So far we focused on an example data set with just two explanatory variables. In order to get some hands-on experience we advance by using a data set with more than two explanatory variables.

In order to showcase the multiple linear regression analysis we **examine the relationship between the response variable MEAN.ANNUAL.RAINFALL and the other variables in the dwd data set**.

You may download the `DWD.csv`

file here. Import the data set and assign a proper name to it. Note that we use the `read.csv2()`

function to load the data set. The `read.csv()`

and `read.csv2`

are identical except for the defaults. The `read.csv2()`

function is suitable for data originating from countries that use a comma as decimal point and a semicolon as field separator.

```
dwd <- read.csv2("https://userpage.fu-berlin.de/soga/300/30100_data_sets/DWD.csv",
stringsAsFactors = FALSE)
```

The *dwd* data set consists of 599 rows, each of them representing a particular weather station in Germany, and 22 columns, each of them corresponding to a variable/feature related to that particular weather station. These self-explaining variables are: id, DWD_ID, STATION.NAME, FEDERAL.STATE, LAT, LON, ALTITUDE, PERIOD, RECORD.LENGTH, MEAN.ANNUAL.AIR.TEMP, MEAN.MONTHLY.MAX.TEMP, MEAN.MONTHLY.MIN.TEMP, MEAN.ANNUAL.WIND.SPEED, MEAN.CLOUD.COVER, MEAN.ANNUAL.SUNSHINE, MEAN.ANNUAL.RAINFALL, MAX.MONTHLY.WIND.SPEED, MAX.AIR.TEMP, MAX.WIND.SPEED, MAX.RAINFALL, MIN.AIR.TEMP, MEAN.RANGE.AIR.TEMP.

The data was downloaded from the DWD (German Weather Service) data portal on April 21, 2017. You may find a detailed description of the data set here. Please note that for the purpose of this tutorial the data set was preprocessed and columns have been renamed.

Before we dive into the modelling we first have to prepare our data set. By calling the `str()`

function on the data set we realize that there are features in the data set such as, `id`

, `DWD_ID`

, and `STATION.NAME`

, among others, which we know, or at least presumably know, do not carry any particular useful information for the prediction of the mean annual rainfall. Thus, we exclude them from the data set. In addition we make sure that we exclude observations that contain missing values (`NA`

).

`str(dwd)`

```
## 'data.frame': 599 obs. of 22 variables:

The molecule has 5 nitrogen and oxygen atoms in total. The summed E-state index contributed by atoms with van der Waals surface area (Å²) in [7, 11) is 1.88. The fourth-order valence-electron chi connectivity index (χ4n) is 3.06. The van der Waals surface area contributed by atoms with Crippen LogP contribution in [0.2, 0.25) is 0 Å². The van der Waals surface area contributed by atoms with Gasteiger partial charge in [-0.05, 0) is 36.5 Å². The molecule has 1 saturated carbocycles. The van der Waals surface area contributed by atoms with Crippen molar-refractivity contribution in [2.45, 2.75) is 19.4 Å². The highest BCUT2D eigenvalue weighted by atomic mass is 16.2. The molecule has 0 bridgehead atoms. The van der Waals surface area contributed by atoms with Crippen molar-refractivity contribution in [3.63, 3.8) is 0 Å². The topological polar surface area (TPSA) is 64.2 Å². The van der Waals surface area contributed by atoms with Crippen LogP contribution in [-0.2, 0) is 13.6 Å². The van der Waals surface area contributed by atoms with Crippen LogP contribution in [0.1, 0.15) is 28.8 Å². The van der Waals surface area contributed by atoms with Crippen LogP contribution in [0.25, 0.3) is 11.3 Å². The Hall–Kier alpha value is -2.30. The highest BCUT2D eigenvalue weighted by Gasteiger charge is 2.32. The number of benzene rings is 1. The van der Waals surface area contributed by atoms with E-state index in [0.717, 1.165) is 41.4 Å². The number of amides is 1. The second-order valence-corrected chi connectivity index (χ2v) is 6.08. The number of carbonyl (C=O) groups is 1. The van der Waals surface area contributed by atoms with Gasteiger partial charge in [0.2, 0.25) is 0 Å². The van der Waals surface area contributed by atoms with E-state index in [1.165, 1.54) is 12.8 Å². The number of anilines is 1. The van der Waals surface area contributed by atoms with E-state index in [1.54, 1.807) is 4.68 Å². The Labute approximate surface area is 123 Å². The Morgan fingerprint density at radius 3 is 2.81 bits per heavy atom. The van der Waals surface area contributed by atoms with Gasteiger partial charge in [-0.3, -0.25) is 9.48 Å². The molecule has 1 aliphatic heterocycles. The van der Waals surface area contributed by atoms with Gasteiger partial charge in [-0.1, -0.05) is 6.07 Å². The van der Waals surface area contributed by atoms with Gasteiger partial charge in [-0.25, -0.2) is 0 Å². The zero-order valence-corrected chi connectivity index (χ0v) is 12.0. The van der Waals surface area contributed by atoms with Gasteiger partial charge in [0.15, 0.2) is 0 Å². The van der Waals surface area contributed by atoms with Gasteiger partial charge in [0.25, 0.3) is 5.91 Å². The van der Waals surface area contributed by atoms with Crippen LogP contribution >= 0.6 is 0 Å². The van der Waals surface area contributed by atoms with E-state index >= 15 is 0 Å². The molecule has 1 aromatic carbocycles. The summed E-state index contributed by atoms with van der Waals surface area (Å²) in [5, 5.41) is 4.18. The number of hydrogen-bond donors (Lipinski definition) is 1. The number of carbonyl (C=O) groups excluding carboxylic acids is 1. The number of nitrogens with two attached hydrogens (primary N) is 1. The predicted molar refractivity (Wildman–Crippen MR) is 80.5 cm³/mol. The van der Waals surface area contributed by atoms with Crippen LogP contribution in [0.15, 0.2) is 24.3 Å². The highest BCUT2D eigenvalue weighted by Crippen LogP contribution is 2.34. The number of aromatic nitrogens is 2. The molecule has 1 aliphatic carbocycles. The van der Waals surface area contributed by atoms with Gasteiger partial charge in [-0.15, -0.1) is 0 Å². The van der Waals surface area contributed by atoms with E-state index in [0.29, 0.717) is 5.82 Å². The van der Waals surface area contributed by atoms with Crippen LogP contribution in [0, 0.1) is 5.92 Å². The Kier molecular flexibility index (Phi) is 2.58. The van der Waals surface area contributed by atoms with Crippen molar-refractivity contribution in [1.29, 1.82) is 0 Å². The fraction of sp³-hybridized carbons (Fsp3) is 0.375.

## $ id : int 0 1 2 6 8 9 10 12 14 18 ...
## $ DWD_ID : int 1 3 44 71 73 78 91 98 116 132 ...
## $ STATION.NAME : chr "Aach" "Aachen" "Gro\xdfenkneten" "Albstadt-Badkap" ...
## $ FEDERAL.STATE : chr "Baden-W\xfcrttemberg" "Nordrhein-Westfalen" "Niedersachsen" "Baden-W\xfcrttemberg" ...
## $ LAT : num 47.8 50.8 52.9 48.2 48.6 ...
## $ LON : num 8.85 6.09 8.24 8.98 13.05 ...
## $ ALTITUDE : num 478 202 44 759 340 65 300 780 213 750 ...
## $ PERIOD : chr "1931-1986" "1851-2011" "1971-2016" "1986-2016" ...
## $ RECORD.LENGTH : int 55 160 45 30 64 55 38 67 67 33 ...
## $ MEAN.ANNUAL.AIR.TEMP : num 8.2 9.8 9.2 7.4 8.4 9.3 8.2 5.1 8.4 5.7 ...
## $ MEAN.MONTHLY.MAX.TEMP : num 13.1 13.6 13.2 12.2 13.4 13.4 12.7 8.9 12.9 9.2 ...
## $ MEAN.MONTHLY.MIN.TEMP : num 3.5 6.3 5.4 3.3 3.9 5.2 4.1 2.2 4.2 2.7 ...
## $ MEAN.ANNUAL.WIND.SPEED: num 2 3 2 2 1 2 3 3 2 3 ...
## $ MEAN.CLOUD.COVER : num 67 67 67 66 65 67 72 72 66 64 ...
## $ MEAN.ANNUAL.SUNSHINE : num NA 1531 1459 1725 1595 ...
## $ MEAN.ANNUAL.RAINFALL : num 755 820 759 919 790 794 657 NA NA 915 ...
## $ MAX.MONTHLY.WIND.SPEED: num 2 3 3 2 2 2 3 4 3 3 ...
## $ MAX.AIR.TEMP : num 32.5 32.3 32.4 30.2 33 32.2 31.6 27.6 33.2 29 ...
## $ MAX.WIND.SPEED : num NA 30.2 29.9 NA NA NA NA NA NA NA ...
## $ MAX.RAINFALL : num 39 36 32 43 43 33 37 NA NA 40 ...
## $ MIN.AIR.TEMP : num -16.3 -10.9 -12.6 -15.5 -19.2 -13.3 -15.2 -15.7 -17.5 -17.2 ...
## $ MEAN.RANGE.AIR.TEMP : num 9.6 7.3 7.8 8.9 9.5 8.2 8.6 6.7 8.6 6.5 ...
```

```
# Exlclude variables
cols.to.drop <- c('id', 'DWD_ID', 'STATION.NAME',
'FEDERAL.STATE', 'PERIOD') # columns to drop